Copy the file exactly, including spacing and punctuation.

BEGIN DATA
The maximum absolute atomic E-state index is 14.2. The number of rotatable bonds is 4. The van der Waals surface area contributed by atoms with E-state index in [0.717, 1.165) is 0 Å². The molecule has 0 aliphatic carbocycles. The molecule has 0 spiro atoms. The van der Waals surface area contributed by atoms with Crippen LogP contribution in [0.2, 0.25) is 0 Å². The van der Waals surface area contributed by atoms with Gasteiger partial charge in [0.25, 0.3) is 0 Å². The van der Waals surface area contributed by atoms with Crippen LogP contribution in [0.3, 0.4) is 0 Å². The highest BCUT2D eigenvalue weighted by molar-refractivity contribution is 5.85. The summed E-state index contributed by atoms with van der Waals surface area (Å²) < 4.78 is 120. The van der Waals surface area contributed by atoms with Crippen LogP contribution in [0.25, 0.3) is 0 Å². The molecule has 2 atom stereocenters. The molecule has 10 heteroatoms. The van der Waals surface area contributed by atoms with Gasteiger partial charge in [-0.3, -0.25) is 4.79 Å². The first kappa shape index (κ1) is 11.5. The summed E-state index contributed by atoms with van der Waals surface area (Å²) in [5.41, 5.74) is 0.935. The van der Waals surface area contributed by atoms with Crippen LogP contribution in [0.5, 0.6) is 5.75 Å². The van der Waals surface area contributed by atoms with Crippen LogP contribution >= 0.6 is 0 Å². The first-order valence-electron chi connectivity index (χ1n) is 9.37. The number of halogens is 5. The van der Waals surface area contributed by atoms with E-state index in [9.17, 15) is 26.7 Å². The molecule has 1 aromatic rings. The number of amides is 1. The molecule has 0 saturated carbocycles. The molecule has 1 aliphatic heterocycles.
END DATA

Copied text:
The maximum absolute atomic E-state index is 14.2. The number of rotatable bonds is 4. The van der Waals surface area contributed by atoms with E-state index in [0.717, 1.165) is 0 Å². The molecule has 0 aliphatic carbocycles. The molecule has 0 spiro atoms. The van der Waals surface area contributed by atoms with Crippen LogP contribution in [0.2, 0.25) is 0 Å². The van der Waals surface area contributed by atoms with Gasteiger partial charge in [0.25, 0.3) is 0 Å². The van der Waals surface area contributed by atoms with Crippen LogP contribution in [0.3, 0.4) is 0 Å². The highest BCUT2D eigenvalue weighted by molar-refractivity contribution is 5.85. The summed E-state index contributed by atoms with van der Waals surface area (Å²) < 4.78 is 120. The van der Waals surface area contributed by atoms with Crippen LogP contribution in [0.25, 0.3) is 0 Å². The molecule has 2 atom stereocenters. The molecule has 10 heteroatoms. The van der Waals surface area contributed by atoms with Gasteiger partial charge in [-0.3, -0.25) is 4.79 Å². The first kappa shape index (κ1) is 11.5. The summed E-state index contributed by atoms with van der Waals surface area (Å²) in [5.41, 5.74) is 0.935. The van der Waals surface area contributed by atoms with Crippen LogP contribution in [0.5, 0.6) is 5.75 Å². The van der Waals surface area contributed by atoms with Crippen LogP contribution >= 0.6 is 0 Å². The first-order valence-electron chi connectivity index (χ1n) is 9.37. The number of halogens is 5. The van der Waals surface area contributed by atoms with E-state index in [9.17, 15) is 26.7 Å². The molecule has 1 aromatic rings. The number of amides is 1. The molecule has 0 saturated carbocycles. The molecule has 1 aliphatic heterocycles.